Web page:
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I am not experienced in Ruby, so my code feels "ugly" and not idiomatic:

def  logged_in?
  !user.nil?
end

I'd rather have something like

def
  user.not_nil?
end

But cannot find such a method that opposites nil?

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4 Answers 4

up vote 21 down vote accepted

when you're using ActiveSupport, there's user.present? http://api.rubyonrails.org/classes/Object.html#method-i-present%3F, to check just for non-nil, why not use

def logged_in?
  user # or !!user if you really want boolean's
end
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I added a tag to my original post, indicating that -indeed- I am using Rails, hence the user.present? is present. AFAIK that indeed is the exact opposite of nil? Hence exactly what I need (in this context, a rails project) –  berkes Oct 25 '10 at 9:13
14  
Beware: present? requires a non-blank string. ! "".nil? returns true, but "".present? returns false. –  jpatokal Jun 7 '11 at 2:08
4  
Beware 2: I'll also note that !!user does NOT distinguish between user being nil and user being false; the double-bang usage conflates those two. So if you're truly wanting to determine if an object is not nil (meaning, it's: true, false, 0, "", anything other than nil), you need to use the 'ugly' approach that berkes doesn't like or the monkeypatch that @Tempus proposes below. Of course in this case where not nil is not needed (a user in Rails), the approach taken by Samo is the least ugly, imo. –  likethesky Jan 15 '13 at 1:12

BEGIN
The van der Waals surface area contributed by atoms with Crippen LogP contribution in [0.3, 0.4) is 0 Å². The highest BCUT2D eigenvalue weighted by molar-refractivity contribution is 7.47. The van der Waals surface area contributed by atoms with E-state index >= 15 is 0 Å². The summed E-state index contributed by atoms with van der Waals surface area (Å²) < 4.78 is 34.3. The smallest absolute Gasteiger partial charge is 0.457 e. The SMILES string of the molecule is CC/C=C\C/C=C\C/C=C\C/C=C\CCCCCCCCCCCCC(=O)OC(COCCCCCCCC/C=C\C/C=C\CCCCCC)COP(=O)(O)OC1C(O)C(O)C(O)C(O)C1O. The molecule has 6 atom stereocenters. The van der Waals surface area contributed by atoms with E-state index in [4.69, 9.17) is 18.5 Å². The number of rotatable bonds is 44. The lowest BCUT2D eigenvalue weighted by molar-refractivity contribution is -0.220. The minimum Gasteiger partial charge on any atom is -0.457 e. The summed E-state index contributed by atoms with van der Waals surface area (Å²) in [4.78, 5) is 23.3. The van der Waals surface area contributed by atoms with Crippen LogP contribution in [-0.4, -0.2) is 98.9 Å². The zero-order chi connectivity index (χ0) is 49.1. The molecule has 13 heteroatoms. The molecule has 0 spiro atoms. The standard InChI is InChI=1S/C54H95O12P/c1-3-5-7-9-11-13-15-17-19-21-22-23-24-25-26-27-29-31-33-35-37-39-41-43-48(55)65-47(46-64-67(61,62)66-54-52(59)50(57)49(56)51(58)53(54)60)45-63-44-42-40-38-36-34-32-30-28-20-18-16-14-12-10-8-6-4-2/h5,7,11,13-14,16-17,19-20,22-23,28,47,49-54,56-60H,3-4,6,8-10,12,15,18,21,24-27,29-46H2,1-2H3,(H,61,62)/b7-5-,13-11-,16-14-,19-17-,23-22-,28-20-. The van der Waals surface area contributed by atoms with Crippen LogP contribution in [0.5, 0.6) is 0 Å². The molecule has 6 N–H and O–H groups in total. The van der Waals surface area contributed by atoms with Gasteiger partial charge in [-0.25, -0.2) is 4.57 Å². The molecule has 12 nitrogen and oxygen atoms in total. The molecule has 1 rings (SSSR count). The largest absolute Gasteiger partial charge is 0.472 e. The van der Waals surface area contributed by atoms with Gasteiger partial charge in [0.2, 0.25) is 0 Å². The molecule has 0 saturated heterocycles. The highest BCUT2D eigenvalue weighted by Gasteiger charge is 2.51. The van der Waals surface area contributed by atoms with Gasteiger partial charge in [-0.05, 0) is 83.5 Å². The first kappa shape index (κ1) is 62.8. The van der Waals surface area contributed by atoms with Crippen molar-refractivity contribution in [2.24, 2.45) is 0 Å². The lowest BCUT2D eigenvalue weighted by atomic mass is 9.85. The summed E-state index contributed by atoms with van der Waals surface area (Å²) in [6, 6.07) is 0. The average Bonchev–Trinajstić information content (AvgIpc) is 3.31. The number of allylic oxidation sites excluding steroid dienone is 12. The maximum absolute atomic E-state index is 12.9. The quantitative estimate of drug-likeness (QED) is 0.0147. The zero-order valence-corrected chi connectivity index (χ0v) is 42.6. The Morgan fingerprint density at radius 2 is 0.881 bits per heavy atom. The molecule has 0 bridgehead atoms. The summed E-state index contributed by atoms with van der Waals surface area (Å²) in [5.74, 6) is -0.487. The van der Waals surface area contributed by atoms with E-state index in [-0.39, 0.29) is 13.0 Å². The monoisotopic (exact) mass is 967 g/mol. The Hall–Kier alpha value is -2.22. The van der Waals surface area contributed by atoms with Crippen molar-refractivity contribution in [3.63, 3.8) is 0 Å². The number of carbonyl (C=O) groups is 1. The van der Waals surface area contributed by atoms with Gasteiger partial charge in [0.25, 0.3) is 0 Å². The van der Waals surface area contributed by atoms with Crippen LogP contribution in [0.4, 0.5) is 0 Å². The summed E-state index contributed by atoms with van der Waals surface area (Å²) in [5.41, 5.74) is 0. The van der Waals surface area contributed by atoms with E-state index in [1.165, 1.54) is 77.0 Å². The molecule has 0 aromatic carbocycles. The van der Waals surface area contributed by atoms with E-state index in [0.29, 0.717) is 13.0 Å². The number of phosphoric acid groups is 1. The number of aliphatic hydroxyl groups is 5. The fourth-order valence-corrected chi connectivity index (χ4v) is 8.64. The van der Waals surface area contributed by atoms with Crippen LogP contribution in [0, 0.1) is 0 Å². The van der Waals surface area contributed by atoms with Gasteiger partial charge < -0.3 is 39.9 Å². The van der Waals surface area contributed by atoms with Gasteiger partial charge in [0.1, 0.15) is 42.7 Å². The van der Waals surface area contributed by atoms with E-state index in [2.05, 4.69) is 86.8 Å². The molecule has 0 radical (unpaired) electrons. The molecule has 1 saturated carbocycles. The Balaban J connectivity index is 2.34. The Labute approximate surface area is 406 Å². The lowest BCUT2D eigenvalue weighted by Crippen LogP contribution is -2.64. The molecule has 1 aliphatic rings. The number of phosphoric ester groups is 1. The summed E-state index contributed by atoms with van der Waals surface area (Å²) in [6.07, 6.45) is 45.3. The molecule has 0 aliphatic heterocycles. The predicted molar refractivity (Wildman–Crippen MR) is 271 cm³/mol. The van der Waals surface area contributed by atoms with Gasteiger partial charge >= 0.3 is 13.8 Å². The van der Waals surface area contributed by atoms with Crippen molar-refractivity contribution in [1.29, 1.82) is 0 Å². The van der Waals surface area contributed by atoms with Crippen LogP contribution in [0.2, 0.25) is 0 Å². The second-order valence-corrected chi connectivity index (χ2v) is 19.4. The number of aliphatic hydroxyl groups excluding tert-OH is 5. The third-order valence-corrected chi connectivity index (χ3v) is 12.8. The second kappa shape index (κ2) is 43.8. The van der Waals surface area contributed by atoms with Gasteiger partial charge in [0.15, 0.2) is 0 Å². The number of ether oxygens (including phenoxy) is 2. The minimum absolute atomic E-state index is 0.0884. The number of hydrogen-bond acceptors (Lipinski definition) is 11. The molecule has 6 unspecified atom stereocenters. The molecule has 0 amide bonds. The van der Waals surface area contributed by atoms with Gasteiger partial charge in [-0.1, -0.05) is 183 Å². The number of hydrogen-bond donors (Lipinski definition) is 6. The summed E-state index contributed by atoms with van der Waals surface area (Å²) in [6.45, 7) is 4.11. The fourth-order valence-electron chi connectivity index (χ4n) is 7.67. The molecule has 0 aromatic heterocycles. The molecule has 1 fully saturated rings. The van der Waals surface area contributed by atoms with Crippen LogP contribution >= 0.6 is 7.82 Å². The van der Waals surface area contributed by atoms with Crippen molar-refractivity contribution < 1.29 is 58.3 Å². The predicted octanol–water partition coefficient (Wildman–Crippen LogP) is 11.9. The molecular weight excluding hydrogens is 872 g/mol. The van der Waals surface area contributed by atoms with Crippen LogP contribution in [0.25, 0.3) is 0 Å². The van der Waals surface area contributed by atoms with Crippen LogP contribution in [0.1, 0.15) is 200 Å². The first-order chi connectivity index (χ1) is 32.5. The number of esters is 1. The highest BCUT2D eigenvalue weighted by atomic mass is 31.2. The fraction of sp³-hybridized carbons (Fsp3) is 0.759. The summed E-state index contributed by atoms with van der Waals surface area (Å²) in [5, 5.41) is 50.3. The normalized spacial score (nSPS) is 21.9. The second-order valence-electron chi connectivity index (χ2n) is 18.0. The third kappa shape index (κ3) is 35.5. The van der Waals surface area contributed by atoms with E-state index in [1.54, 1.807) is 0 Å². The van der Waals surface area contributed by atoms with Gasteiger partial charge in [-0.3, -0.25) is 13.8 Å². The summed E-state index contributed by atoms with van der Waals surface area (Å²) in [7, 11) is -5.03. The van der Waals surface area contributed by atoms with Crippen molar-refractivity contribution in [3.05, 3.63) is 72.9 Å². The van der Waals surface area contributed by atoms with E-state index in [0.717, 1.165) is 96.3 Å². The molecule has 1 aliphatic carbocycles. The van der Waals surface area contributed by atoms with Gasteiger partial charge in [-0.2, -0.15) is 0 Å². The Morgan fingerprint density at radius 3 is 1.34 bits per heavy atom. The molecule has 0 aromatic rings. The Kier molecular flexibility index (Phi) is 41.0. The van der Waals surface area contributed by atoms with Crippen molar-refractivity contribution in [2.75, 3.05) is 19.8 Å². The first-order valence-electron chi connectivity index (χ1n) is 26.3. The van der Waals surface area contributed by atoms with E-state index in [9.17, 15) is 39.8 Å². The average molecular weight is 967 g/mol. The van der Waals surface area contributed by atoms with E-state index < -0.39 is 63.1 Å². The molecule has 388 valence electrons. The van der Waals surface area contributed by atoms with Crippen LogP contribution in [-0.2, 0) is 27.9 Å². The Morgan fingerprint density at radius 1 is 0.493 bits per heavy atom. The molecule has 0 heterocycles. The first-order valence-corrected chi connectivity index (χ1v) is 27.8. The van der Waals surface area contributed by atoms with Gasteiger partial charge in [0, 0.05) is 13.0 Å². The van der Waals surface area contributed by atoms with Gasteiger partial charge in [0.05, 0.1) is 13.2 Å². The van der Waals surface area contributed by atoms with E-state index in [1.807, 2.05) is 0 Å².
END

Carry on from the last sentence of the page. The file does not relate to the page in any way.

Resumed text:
1  
false.present? == false !false.nil? == true –  Mallanaga Apr 29 at 22:54

You seem overly concerned with booleans.

def logged_in?
  user
end

If the user is nil, then logged_in? will return a "falsey" value. Otherwise, it will return an object. In Ruby we don't need to return true or false, since we have "truthy" and "falsey" values like in JavaScript.

Update

If you're using Rails, you can make this read more nicely by using the present? method:

def logged_in?
  user.present?
end
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Maybe this could be an approach:

class Object
  def not_nil?
    !nil?
  end
end
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Good idea. I make from this that there is no not_nil? in Ruby. But should this not be !self.nil? rather then !nil?, or is selfimplicit? –  berkes Oct 25 '10 at 9:16
2  
You don't need self. It will be implied. –  Tempus Oct 25 '10 at 10:06

You can just use the following:

if object
  p "object exists"
else
  p "object does not exist"
end

This does not only work for nil but also false etc, so you should test to see if it works out in your usecase.

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